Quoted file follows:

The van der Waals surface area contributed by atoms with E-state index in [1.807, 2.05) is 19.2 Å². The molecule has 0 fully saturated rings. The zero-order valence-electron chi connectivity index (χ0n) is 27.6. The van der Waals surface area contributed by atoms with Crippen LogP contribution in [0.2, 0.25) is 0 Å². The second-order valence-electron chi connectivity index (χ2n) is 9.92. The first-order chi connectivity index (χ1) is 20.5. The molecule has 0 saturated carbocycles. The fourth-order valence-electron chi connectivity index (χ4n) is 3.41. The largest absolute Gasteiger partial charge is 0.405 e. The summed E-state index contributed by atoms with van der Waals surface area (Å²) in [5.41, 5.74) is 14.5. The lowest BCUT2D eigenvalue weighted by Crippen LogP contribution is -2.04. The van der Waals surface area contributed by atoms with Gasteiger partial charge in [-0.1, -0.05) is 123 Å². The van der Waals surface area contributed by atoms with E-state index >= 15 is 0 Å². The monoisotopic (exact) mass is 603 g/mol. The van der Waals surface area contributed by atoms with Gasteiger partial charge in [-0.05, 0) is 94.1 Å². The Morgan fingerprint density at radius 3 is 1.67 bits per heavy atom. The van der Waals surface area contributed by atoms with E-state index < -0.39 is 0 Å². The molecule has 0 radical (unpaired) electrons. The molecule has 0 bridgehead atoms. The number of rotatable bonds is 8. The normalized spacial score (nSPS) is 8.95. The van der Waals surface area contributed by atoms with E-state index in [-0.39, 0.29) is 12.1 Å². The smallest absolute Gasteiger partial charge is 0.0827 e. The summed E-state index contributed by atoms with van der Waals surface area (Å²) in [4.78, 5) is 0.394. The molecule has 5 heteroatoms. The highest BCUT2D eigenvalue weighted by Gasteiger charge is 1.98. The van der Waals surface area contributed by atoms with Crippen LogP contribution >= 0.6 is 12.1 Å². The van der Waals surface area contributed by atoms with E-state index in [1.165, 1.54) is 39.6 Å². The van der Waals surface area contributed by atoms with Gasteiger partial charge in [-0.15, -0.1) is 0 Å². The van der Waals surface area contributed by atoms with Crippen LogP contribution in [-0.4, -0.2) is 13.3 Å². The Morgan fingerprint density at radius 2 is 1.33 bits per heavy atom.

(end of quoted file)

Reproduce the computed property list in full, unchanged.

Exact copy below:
The van der Waals surface area contributed by atoms with E-state index in [1.807, 2.05) is 19.2 Å². The molecule has 0 fully saturated rings. The zero-order valence-electron chi connectivity index (χ0n) is 27.6. The van der Waals surface area contributed by atoms with Crippen LogP contribution in [0.2, 0.25) is 0 Å². The second-order valence-electron chi connectivity index (χ2n) is 9.92. The first-order chi connectivity index (χ1) is 20.5. The molecule has 0 saturated carbocycles. The fourth-order valence-electron chi connectivity index (χ4n) is 3.41. The largest absolute Gasteiger partial charge is 0.405 e. The summed E-state index contributed by atoms with van der Waals surface area (Å²) in [5.41, 5.74) is 14.5. The lowest BCUT2D eigenvalue weighted by Crippen LogP contribution is -2.04. The van der Waals surface area contributed by atoms with Gasteiger partial charge in [-0.1, -0.05) is 123 Å². The van der Waals surface area contributed by atoms with E-state index >= 15 is 0 Å². The monoisotopic (exact) mass is 603 g/mol. The van der Waals surface area contributed by atoms with Gasteiger partial charge in [-0.05, 0) is 94.1 Å². The Morgan fingerprint density at radius 3 is 1.67 bits per heavy atom. The van der Waals surface area contributed by atoms with E-state index < -0.39 is 0 Å². The molecule has 0 radical (unpaired) electrons. The molecule has 0 bridgehead atoms. The number of rotatable bonds is 8. The normalized spacial score (nSPS) is 8.95. The van der Waals surface area contributed by atoms with E-state index in [-0.39, 0.29) is 12.1 Å². The smallest absolute Gasteiger partial charge is 0.0827 e. The summed E-state index contributed by atoms with van der Waals surface area (Å²) in [4.78, 5) is 0.394. The molecule has 5 heteroatoms. The highest BCUT2D eigenvalue weighted by Gasteiger charge is 1.98. The van der Waals surface area contributed by atoms with Crippen LogP contribution >= 0.6 is 12.1 Å². The van der Waals surface area contributed by atoms with E-state index in [1.165, 1.54) is 39.6 Å². The van der Waals surface area contributed by atoms with Gasteiger partial charge in [-0.15, -0.1) is 0 Å². The van der Waals surface area contributed by atoms with Crippen LogP contribution in [-0.4, -0.2) is 13.3 Å². The Morgan fingerprint density at radius 2 is 1.33 bits per heavy atom.